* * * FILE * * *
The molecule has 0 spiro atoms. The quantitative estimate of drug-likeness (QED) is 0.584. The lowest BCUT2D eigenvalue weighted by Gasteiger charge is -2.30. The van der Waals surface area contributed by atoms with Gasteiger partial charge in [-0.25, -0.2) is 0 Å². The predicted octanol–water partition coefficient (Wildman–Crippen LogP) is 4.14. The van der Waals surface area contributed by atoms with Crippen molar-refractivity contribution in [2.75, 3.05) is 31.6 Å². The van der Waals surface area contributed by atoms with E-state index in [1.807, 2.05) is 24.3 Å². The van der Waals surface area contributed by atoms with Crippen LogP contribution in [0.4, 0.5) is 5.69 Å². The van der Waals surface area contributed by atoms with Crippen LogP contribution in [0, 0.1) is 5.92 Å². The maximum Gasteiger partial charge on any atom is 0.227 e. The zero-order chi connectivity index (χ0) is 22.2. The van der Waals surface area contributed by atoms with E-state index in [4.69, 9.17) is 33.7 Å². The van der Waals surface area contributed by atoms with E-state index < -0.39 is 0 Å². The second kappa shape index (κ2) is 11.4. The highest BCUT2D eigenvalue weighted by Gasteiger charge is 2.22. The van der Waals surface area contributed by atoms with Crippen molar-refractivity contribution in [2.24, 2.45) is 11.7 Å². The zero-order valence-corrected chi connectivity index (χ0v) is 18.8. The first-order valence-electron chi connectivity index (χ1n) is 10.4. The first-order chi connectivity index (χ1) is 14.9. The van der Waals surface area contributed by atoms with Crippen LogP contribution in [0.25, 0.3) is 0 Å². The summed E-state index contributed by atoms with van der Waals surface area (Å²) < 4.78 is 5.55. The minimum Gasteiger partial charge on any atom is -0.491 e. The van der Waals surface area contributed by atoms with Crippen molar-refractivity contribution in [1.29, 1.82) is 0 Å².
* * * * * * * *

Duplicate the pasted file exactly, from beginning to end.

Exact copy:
The molecule has 0 spiro atoms. The quantitative estimate of drug-likeness (QED) is 0.584. The lowest BCUT2D eigenvalue weighted by Gasteiger charge is -2.30. The van der Waals surface area contributed by atoms with Gasteiger partial charge in [-0.25, -0.2) is 0 Å². The predicted octanol–water partition coefficient (Wildman–Crippen LogP) is 4.14. The van der Waals surface area contributed by atoms with Crippen molar-refractivity contribution in [2.75, 3.05) is 31.6 Å². The van der Waals surface area contributed by atoms with E-state index in [1.807, 2.05) is 24.3 Å². The van der Waals surface area contributed by atoms with Crippen LogP contribution in [0.4, 0.5) is 5.69 Å². The van der Waals surface area contributed by atoms with Crippen LogP contribution in [0, 0.1) is 5.92 Å². The maximum Gasteiger partial charge on any atom is 0.227 e. The zero-order chi connectivity index (χ0) is 22.2. The van der Waals surface area contributed by atoms with E-state index in [4.69, 9.17) is 33.7 Å². The van der Waals surface area contributed by atoms with E-state index < -0.39 is 0 Å². The second kappa shape index (κ2) is 11.4. The highest BCUT2D eigenvalue weighted by Gasteiger charge is 2.22. The van der Waals surface area contributed by atoms with Crippen molar-refractivity contribution in [2.24, 2.45) is 11.7 Å². The zero-order valence-corrected chi connectivity index (χ0v) is 18.8. The first-order valence-electron chi connectivity index (χ1n) is 10.4. The first-order chi connectivity index (χ1) is 14.9. The van der Waals surface area contributed by atoms with Crippen LogP contribution in [0.25, 0.3) is 0 Å². The summed E-state index contributed by atoms with van der Waals surface area (Å²) < 4.78 is 5.55. The minimum Gasteiger partial charge on any atom is -0.491 e. The van der Waals surface area contributed by atoms with Crippen molar-refractivity contribution in [1.29, 1.82) is 0 Å².